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Parsing User-Agent info out of Azure App Service http Logs and getting friendly names
# in the example,they use numbers for the keys, but state they can be other things.
# i just left them as numbers to match their setup. i'm guessing you could use
# (new-guid).guid instead and avoid the ln var all together if that's your thing.
# note that i am not using the 'count' value from up above for this as it's not needed
# i just wanted that to look at when i was originally examining the $agentinfo results
# i usually don't end powershell lines in semicolons, but i actually ran this as a
# oneliner and spread it out here for readability.
$agentinfo | %{ $hash.add("$ln",$_.Name);$ln++};
# now we have a list of our agents to work with, let's call the service
# put the api key you got from registering here
$apikey = "your api key goes in here"
# this is the uri for the api thatt i am calling
$apiuri = ""
# put the apikey in the header
$header = @{"X-API-KEY"=$apikey}
# for each agent, create a json body to send, i thought i could
# just send the @{} itself as a body, but that did not seem to
# work when i tried it, posting it as json worked fine, however
$results = $agentinfo | %{
iwr $apiuri -method post -headers $header -body ( @{"user_agent"=$} | convertto-json )
# and now to view the results, you can dig down into the $results object
# yourself, or, in my case, just print the unique browsers like so...
($results.content | convertfrom-json).parse | select -unique simple_software_string
# also probably a good idea to save the parse to a file at least so you
# can review it later if you need to
($results.content | convertfrom-json).parse | convertto-json > results.json
# list of the log files full names
$logfile = (gci "C:\path\to\my\log\files\*.log").fullname
# the header we'll use for our csv conversion. you could probably use other methods,
# but this is how I usually do it and it works fine. the headers you use may vary,
# you should be able to find it in your file and just copy/paste it like
# this and split it by space like below
$header = "date time s-sitename cs-method cs-uri-stem cs-uri-query s-port cs-username c-ip cs(User-Agent) cs(Cookie) cs(Referer) cs-host sc-status sc-substatus sc-win32-status sc-bytes cs-bytes time-taken" -split " "
# now i want to import the data as csv using a space delimiter and the header above,
# in the case of merged files (which i have had in the past where i just echoed a
# bunch of files together), and to avoid the header rows unless you want to
# skip them, i add this where clause
$data = ipcsv $logfile -Header $header -Delimiter " " | where date -ne "#Fields:"
# now that we have a variable with our data in it, let's filter out our user agents
$agentinfo = $data | # filter our agent info out of our log data
where sc-status -eq '200' | # filter out successful calls
where cs-username -ne '-' | # make sure there is a user, since those are the browswers we care about
group "cs(User-Agent)" | # group by the user agent so we can see counts for these browswers
select Count,Name | # get a count and a group name so we can see which are most impoortant
sort count -desc | # sort it so they are ranked by use
select Count,@{n="Name";e={$_.Name.Replace("+"," ")}} # get rid of the + signs in the useragent
# the last step isn't really needed, but the + makes it hard for me to eyeball it, so i replace it
# you can also send it without the plus to the service below, so that's how i do it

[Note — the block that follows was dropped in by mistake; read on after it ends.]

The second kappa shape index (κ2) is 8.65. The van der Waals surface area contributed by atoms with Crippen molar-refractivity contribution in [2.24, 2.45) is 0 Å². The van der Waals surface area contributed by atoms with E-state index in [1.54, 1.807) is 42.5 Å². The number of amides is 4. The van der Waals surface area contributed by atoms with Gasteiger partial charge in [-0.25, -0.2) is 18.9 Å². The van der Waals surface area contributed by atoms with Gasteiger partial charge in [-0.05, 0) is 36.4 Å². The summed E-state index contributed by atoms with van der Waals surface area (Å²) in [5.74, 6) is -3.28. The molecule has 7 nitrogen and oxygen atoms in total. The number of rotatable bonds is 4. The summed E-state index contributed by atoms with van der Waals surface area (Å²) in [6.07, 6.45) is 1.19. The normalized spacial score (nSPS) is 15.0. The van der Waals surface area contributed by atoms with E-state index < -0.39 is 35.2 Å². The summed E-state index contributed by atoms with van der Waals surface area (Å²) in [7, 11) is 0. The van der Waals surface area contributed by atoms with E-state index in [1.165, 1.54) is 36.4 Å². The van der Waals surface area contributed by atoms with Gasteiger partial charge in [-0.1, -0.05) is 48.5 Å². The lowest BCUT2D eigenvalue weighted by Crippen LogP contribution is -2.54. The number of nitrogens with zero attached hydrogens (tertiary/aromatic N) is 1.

# since we only want to see some simple tables of data, this will give us
# a hashtable with the agent strings as keys so we can lookup the info
# we want from the results from the web service. you could add
# other fields in if you wanted, but I was mainly looking for browser
# software/version and operating system so this worked for me.
$useragents = ($results.content | convertfrom-json).parse |
$_.user_agent = @{
software = $
operating_system = $_.operating_system
simple_software_string = $_.simple_software_string
# show a full merge of the original counts with this data, but
# worth noting the key thing we are looking at in this is the
# count and the simple string combo of browser and os
$agentinfo |
select *,@{n="ua";e={ $useragents.($_.Name) } } |
select `
Count `
, @{n="simple";e={$}} `
, @{n="os";e={$}} `
, @{n="browser";e={$}}
# this isn't really all i wanted to see, however. so while
# i can see the combo and the breakouts, i am also curious
# about the totals just by browser and just by OS. to see
# that i can just append some grouping and specific
# selects to the above. i could also dump what's above into it's
# own variable to shorten the code line up, but i think
# it's easier to see when i just add the group lines
# and selects to the end.
$agentinfo |
select *,@{n="ua";e={ $useragents.($_.Name) } } |
select `
Count `
, @{n="simple";e={$}} `
, @{n="os";e={$}} `
, @{n="browser";e={$}} |
group os | # change this to 'browser' to see the browser data
select `
Name `
, @{
n = "Count"
e = { ($_.Group|select count|measure -sum count).sum }
# and, lastly, i'd like to add a pct to this calculation. so for
# that i'll add a total var from the $agentinfo data with our
# original counts by agent string, and use that and a little
# math and rounding to pretty it up
$total = ($agentinfo | select count|measure -sum count).sum
$agentinfo |
select *,@{n="ua";e={ $useragents.($_.Name) } } |
select `
Count `
, @{n="simple";e={$}} `
, @{n="os";e={$}} `
, @{n="browser";e={$}} |
group os | # change this to 'browser' to see the browser data
select `
Name `
, @{
n = "Total"
e = { ($_.Group|select count|measure -sum count).sum }
} `
, @{
n = "Pct"
e = {
100 *
( ($_.Group|select count|measure -sum count).sum / $total )
, 2)
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